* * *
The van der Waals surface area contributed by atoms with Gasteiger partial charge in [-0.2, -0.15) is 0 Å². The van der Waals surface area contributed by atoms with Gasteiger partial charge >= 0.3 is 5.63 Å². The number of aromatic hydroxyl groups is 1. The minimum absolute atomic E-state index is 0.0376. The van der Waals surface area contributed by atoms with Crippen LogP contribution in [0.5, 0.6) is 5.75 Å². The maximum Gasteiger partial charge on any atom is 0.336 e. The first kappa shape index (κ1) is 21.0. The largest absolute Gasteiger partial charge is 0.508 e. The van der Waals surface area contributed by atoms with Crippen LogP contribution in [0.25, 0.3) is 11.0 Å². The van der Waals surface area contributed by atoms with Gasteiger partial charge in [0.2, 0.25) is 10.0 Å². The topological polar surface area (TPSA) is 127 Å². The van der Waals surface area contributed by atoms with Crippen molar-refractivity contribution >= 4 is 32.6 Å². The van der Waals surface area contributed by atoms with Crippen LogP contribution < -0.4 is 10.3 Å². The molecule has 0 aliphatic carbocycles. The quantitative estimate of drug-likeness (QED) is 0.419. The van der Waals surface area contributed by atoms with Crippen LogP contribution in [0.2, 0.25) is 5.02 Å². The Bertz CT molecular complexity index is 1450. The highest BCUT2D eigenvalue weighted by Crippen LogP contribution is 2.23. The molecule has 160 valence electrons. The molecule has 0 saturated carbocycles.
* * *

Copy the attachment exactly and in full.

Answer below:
The van der Waals surface area contributed by atoms with Gasteiger partial charge in [-0.2, -0.15) is 0 Å². The van der Waals surface area contributed by atoms with Gasteiger partial charge >= 0.3 is 5.63 Å². The number of aromatic hydroxyl groups is 1. The minimum absolute atomic E-state index is 0.0376. The van der Waals surface area contributed by atoms with Crippen LogP contribution in [0.5, 0.6) is 5.75 Å². The maximum Gasteiger partial charge on any atom is 0.336 e. The first kappa shape index (κ1) is 21.0. The largest absolute Gasteiger partial charge is 0.508 e. The van der Waals surface area contributed by atoms with Crippen LogP contribution in [0.25, 0.3) is 11.0 Å². The van der Waals surface area contributed by atoms with Gasteiger partial charge in [0.2, 0.25) is 10.0 Å². The topological polar surface area (TPSA) is 127 Å². The van der Waals surface area contributed by atoms with Crippen molar-refractivity contribution >= 4 is 32.6 Å². The van der Waals surface area contributed by atoms with Crippen LogP contribution < -0.4 is 10.3 Å². The molecule has 0 aliphatic carbocycles. The quantitative estimate of drug-likeness (QED) is 0.419. The van der Waals surface area contributed by atoms with Crippen LogP contribution in [0.2, 0.25) is 5.02 Å². The Bertz CT molecular complexity index is 1450. The highest BCUT2D eigenvalue weighted by Crippen LogP contribution is 2.23. The molecule has 160 valence electrons. The molecule has 0 saturated carbocycles.